The gap between the countries with the highest and the lowest jobless rates for young people is extremely high. There is a gap of 44 percentage points between the Member State with the lowest rate of youth unemployment (Germany at 7.2% in December 2014) and the Member State with the highest rate, Spain (51.4% in December 2014). Spain is followed by Greece (50.6% in October 2014), Croatia (44.8% in the fourth quarter 2014) and Italy (42% in December 2014).

The International Labour Organisation has estimated the cost of setting up Youth Guarantees in the Eurozone at €21 billion per year. However, the costs of NOT acting are far higher. The European Foundation for Living and Working Conditions (Eurofound) has estimated the economic loss in the EU of having millions of young people out of work, education or training at over €150 billion in 2011 (1.2% of EU GDP), in terms of benefits paid out and lost output.

This is in addition to the long-term costs of unemployment to the economy, to society and to the individuals concerned, such as increased risk of future unemployment and poverty. The cost of doing nothing is therefore very high: the Youth Guarantee scheme is an investment.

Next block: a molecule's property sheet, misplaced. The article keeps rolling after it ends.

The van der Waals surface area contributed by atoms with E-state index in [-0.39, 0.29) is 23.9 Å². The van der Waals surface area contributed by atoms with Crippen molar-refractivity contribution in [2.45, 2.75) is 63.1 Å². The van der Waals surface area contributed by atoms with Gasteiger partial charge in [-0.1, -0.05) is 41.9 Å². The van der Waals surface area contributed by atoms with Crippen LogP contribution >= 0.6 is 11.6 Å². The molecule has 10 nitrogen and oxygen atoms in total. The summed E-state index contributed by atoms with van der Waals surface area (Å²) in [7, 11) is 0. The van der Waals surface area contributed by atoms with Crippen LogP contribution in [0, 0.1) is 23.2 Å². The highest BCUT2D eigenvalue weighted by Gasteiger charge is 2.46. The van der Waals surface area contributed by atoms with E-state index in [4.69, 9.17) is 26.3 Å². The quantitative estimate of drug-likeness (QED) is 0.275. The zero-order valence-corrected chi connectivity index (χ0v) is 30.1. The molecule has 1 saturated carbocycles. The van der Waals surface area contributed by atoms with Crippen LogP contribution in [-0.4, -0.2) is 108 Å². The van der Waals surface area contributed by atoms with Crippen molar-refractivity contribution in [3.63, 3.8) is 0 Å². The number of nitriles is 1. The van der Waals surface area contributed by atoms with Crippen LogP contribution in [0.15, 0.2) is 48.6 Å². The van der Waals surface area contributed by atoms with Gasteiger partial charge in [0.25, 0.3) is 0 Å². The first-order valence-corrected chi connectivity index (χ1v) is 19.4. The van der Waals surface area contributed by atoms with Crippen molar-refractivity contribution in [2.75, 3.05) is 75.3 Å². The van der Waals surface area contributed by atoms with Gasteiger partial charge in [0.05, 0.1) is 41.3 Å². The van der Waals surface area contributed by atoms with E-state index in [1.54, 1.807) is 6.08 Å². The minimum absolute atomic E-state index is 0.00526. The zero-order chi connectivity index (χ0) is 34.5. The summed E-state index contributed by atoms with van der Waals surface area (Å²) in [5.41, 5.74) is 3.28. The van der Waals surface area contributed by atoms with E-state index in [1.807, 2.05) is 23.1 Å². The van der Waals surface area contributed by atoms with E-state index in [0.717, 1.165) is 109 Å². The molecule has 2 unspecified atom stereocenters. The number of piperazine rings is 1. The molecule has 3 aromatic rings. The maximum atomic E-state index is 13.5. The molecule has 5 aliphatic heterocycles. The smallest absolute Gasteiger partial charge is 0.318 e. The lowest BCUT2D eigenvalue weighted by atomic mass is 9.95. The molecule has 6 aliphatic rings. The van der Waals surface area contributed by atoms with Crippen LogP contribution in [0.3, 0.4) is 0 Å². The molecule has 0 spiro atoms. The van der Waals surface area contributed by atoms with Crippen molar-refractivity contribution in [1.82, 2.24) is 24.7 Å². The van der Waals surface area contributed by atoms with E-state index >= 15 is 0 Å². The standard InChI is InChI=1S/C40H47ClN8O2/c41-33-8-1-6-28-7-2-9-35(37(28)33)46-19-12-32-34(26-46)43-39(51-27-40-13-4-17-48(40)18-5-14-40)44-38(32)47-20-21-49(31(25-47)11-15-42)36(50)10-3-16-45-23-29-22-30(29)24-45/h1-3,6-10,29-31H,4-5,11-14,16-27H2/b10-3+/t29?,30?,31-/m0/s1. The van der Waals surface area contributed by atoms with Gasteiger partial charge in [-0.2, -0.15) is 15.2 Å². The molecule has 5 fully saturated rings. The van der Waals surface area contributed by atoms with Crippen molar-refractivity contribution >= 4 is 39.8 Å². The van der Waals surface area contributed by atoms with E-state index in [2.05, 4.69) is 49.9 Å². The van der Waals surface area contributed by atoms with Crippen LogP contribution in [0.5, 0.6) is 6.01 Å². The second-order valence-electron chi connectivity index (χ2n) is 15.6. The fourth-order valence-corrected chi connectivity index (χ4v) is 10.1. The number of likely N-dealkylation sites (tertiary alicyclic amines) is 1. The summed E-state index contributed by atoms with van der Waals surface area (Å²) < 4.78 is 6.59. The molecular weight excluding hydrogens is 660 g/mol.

The Youth Guarantee is based on successful experience in Austria and Finland that show that investing in school-to-work transitions for young people pays off. The Finnish Youth Guarantee helped to reduce unemployment amongst young people, with 83.5% successfully allocated a job, traineeship, apprenticeship or further education within three months of registering.

But if we have a look one year after the adoption of the Youth Guarantee,  the results in the other member states do not need the initial expectations. The budgetary constraints faced by Member states and the lack of available funding at the initial stage of the programming period have caused significant delays in the implementation of the Youth Guarantee. I therefore fully support the European Commission's proposal to increase the initial pre-financing in 2015 from around 1% to 30% for the allocation of the Youth Employment Initiative. This will help EU countries, some of whom are still facing difficulties, to start implementing the Youth Employment Initiative. This is not new money in addition to the €3.2 billion earmarked for the initiative – it is just more cash up-front and less to be reimbursed later, but it will help. It is a good and important signal that Europe is serious about investing in its people, ending the harsh austerity of recent years.

But we also have to be aware, that the availability of funding is a necessary but not sufficient condition for an effective implementation of the Youth Guarantee. In several regions across Europe, the absorption capacity of the ESF fund, particularly linked to administrative and human resources skills, is very low and this might undermine the realisation of the Youth Guarantee in the country.

Finally, again, although the introduction of the Youth Guarantee might still have a positive impact both in terms of labour market outcomes and institutional change by stimulating improvement of labour market services, the supply-side labour market policies need to be considered in conjunction with education, youth, and welfare policies as well as the bigger macro-economic context.


*Jutta Steinruck is a MEP